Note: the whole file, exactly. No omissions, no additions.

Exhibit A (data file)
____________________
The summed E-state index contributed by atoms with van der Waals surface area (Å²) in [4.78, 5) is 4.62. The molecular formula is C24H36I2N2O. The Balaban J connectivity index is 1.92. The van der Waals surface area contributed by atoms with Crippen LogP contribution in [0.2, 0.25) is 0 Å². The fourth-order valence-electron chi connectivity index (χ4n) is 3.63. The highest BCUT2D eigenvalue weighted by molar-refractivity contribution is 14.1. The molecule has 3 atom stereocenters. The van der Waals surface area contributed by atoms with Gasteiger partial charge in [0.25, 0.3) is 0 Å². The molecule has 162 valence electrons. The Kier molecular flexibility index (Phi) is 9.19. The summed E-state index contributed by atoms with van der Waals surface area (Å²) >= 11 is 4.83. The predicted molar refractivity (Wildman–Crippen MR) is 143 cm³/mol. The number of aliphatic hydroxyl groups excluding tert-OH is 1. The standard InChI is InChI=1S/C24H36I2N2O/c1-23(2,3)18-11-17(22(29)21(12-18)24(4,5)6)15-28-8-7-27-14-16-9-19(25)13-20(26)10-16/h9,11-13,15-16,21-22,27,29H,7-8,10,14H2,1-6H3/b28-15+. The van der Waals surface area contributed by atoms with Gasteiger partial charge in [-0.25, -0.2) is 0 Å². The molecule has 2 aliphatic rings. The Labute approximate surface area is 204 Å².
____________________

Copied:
The summed E-state index contributed by atoms with van der Waals surface area (Å²) in [4.78, 5) is 4.62. The molecular formula is C24H36I2N2O. The Balaban J connectivity index is 1.92. The van der Waals surface area contributed by atoms with Crippen LogP contribution in [0.2, 0.25) is 0 Å². The fourth-order valence-electron chi connectivity index (χ4n) is 3.63. The highest BCUT2D eigenvalue weighted by molar-refractivity contribution is 14.1. The molecule has 3 atom stereocenters. The van der Waals surface area contributed by atoms with Gasteiger partial charge in [0.25, 0.3) is 0 Å². The molecule has 162 valence electrons. The Kier molecular flexibility index (Phi) is 9.19. The summed E-state index contributed by atoms with van der Waals surface area (Å²) >= 11 is 4.83. The predicted molar refractivity (Wildman–Crippen MR) is 143 cm³/mol. The number of aliphatic hydroxyl groups excluding tert-OH is 1. The standard InChI is InChI=1S/C24H36I2N2O/c1-23(2,3)18-11-17(22(29)21(12-18)24(4,5)6)15-28-8-7-27-14-16-9-19(25)13-20(26)10-16/h9,11-13,15-16,21-22,27,29H,7-8,10,14H2,1-6H3/b28-15+. The van der Waals surface area contributed by atoms with Gasteiger partial charge in [-0.25, -0.2) is 0 Å². The molecule has 2 aliphatic rings. The Labute approximate surface area is 204 Å².